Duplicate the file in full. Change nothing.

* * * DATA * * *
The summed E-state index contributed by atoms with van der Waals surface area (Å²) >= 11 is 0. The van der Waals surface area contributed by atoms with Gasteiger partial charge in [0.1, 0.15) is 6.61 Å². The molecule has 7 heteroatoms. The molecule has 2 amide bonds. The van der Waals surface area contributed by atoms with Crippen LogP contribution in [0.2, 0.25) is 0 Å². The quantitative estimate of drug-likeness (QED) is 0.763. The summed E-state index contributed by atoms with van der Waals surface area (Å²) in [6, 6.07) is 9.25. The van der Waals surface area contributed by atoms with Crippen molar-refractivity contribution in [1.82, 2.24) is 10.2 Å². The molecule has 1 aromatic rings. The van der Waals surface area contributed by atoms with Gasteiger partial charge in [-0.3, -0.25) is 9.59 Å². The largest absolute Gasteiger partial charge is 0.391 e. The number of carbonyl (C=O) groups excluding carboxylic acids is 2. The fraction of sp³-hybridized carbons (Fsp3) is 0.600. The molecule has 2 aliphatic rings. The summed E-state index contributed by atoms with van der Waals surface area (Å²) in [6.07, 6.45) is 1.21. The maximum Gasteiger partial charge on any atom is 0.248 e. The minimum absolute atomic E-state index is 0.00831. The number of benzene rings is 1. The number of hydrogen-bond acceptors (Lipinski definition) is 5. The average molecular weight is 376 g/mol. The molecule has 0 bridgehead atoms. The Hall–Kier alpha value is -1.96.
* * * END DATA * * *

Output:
The summed E-state index contributed by atoms with van der Waals surface area (Å²) >= 11 is 0. The van der Waals surface area contributed by atoms with Gasteiger partial charge in [0.1, 0.15) is 6.61 Å². The molecule has 7 heteroatoms. The molecule has 2 amide bonds. The van der Waals surface area contributed by atoms with Crippen LogP contribution in [0.2, 0.25) is 0 Å². The quantitative estimate of drug-likeness (QED) is 0.763. The summed E-state index contributed by atoms with van der Waals surface area (Å²) in [6, 6.07) is 9.25. The van der Waals surface area contributed by atoms with Crippen molar-refractivity contribution in [1.82, 2.24) is 10.2 Å². The molecule has 1 aromatic rings. The van der Waals surface area contributed by atoms with Gasteiger partial charge in [-0.3, -0.25) is 9.59 Å². The largest absolute Gasteiger partial charge is 0.391 e. The number of carbonyl (C=O) groups excluding carboxylic acids is 2. The fraction of sp³-hybridized carbons (Fsp3) is 0.600. The molecule has 2 aliphatic rings. The summed E-state index contributed by atoms with van der Waals surface area (Å²) in [6.07, 6.45) is 1.21. The maximum Gasteiger partial charge on any atom is 0.248 e. The minimum absolute atomic E-state index is 0.00831. The number of benzene rings is 1. The number of hydrogen-bond acceptors (Lipinski definition) is 5. The average molecular weight is 376 g/mol. The molecule has 0 bridgehead atoms. The Hall–Kier alpha value is -1.96.